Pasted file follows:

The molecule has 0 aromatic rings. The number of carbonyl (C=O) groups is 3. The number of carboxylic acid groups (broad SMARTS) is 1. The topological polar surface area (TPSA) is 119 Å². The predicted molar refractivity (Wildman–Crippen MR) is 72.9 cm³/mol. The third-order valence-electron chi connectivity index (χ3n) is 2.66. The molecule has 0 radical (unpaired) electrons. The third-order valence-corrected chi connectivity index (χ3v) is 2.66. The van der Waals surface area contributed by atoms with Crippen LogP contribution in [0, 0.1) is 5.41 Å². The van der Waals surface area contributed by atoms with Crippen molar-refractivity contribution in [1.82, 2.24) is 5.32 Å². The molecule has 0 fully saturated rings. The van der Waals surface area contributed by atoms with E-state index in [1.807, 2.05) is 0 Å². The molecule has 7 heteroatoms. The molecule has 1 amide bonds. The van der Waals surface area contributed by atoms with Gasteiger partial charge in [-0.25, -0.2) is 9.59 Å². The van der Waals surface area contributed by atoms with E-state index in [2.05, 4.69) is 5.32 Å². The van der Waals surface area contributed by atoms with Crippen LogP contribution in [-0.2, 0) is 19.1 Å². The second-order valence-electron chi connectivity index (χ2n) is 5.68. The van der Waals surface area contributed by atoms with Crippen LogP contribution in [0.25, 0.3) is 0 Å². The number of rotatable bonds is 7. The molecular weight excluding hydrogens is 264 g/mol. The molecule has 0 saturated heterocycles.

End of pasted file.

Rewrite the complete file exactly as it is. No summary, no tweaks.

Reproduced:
The molecule has 0 aromatic rings. The number of carbonyl (C=O) groups is 3. The number of carboxylic acid groups (broad SMARTS) is 1. The topological polar surface area (TPSA) is 119 Å². The predicted molar refractivity (Wildman–Crippen MR) is 72.9 cm³/mol. The third-order valence-electron chi connectivity index (χ3n) is 2.66. The molecule has 0 radical (unpaired) electrons. The third-order valence-corrected chi connectivity index (χ3v) is 2.66. The van der Waals surface area contributed by atoms with Crippen LogP contribution in [0, 0.1) is 5.41 Å². The van der Waals surface area contributed by atoms with Crippen molar-refractivity contribution in [1.82, 2.24) is 5.32 Å². The molecule has 0 fully saturated rings. The van der Waals surface area contributed by atoms with E-state index in [1.807, 2.05) is 0 Å². The molecule has 7 heteroatoms. The molecule has 1 amide bonds. The van der Waals surface area contributed by atoms with Gasteiger partial charge in [-0.25, -0.2) is 9.59 Å². The van der Waals surface area contributed by atoms with E-state index in [2.05, 4.69) is 5.32 Å². The van der Waals surface area contributed by atoms with Crippen LogP contribution in [-0.2, 0) is 19.1 Å². The second-order valence-electron chi connectivity index (χ2n) is 5.68. The van der Waals surface area contributed by atoms with Crippen LogP contribution in [0.25, 0.3) is 0 Å². The number of rotatable bonds is 7. The molecular weight excluding hydrogens is 264 g/mol. The molecule has 0 saturated heterocycles.